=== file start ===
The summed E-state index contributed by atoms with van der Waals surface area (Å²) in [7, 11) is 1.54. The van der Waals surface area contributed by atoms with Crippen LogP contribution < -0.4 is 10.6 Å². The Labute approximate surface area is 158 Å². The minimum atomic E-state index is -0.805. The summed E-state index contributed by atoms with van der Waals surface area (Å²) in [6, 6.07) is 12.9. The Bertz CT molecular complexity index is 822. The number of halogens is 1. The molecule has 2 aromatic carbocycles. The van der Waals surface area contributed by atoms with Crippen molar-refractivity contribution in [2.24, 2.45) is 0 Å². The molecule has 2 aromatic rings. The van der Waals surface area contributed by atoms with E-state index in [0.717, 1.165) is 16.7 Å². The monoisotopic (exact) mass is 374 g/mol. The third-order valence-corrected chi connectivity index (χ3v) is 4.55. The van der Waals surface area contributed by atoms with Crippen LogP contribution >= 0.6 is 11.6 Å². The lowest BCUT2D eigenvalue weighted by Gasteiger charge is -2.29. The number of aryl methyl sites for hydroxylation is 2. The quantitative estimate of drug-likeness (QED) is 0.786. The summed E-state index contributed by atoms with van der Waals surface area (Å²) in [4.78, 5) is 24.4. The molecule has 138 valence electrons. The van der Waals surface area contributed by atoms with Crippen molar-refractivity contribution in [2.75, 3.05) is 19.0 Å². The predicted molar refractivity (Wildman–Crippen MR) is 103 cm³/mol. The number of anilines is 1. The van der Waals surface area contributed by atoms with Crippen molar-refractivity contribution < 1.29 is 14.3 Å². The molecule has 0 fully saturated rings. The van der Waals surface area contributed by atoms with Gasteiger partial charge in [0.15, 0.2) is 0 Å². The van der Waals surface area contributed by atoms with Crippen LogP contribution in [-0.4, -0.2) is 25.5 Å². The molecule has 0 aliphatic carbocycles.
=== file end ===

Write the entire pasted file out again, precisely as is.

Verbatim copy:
The summed E-state index contributed by atoms with van der Waals surface area (Å²) in [7, 11) is 1.54. The van der Waals surface area contributed by atoms with Crippen LogP contribution < -0.4 is 10.6 Å². The Labute approximate surface area is 158 Å². The minimum atomic E-state index is -0.805. The summed E-state index contributed by atoms with van der Waals surface area (Å²) in [6, 6.07) is 12.9. The Bertz CT molecular complexity index is 822. The number of halogens is 1. The molecule has 2 aromatic carbocycles. The van der Waals surface area contributed by atoms with Crippen molar-refractivity contribution in [2.24, 2.45) is 0 Å². The molecule has 2 aromatic rings. The van der Waals surface area contributed by atoms with E-state index in [0.717, 1.165) is 16.7 Å². The monoisotopic (exact) mass is 374 g/mol. The third-order valence-corrected chi connectivity index (χ3v) is 4.55. The van der Waals surface area contributed by atoms with Crippen LogP contribution >= 0.6 is 11.6 Å². The lowest BCUT2D eigenvalue weighted by Gasteiger charge is -2.29. The number of aryl methyl sites for hydroxylation is 2. The quantitative estimate of drug-likeness (QED) is 0.786. The summed E-state index contributed by atoms with van der Waals surface area (Å²) in [4.78, 5) is 24.4. The molecule has 138 valence electrons. The van der Waals surface area contributed by atoms with Crippen molar-refractivity contribution in [2.75, 3.05) is 19.0 Å². The predicted molar refractivity (Wildman–Crippen MR) is 103 cm³/mol. The number of anilines is 1. The van der Waals surface area contributed by atoms with Crippen molar-refractivity contribution < 1.29 is 14.3 Å². The molecule has 0 fully saturated rings. The van der Waals surface area contributed by atoms with Gasteiger partial charge in [0.15, 0.2) is 0 Å². The van der Waals surface area contributed by atoms with Crippen LogP contribution in [-0.4, -0.2) is 25.5 Å². The molecule has 0 aliphatic carbocycles.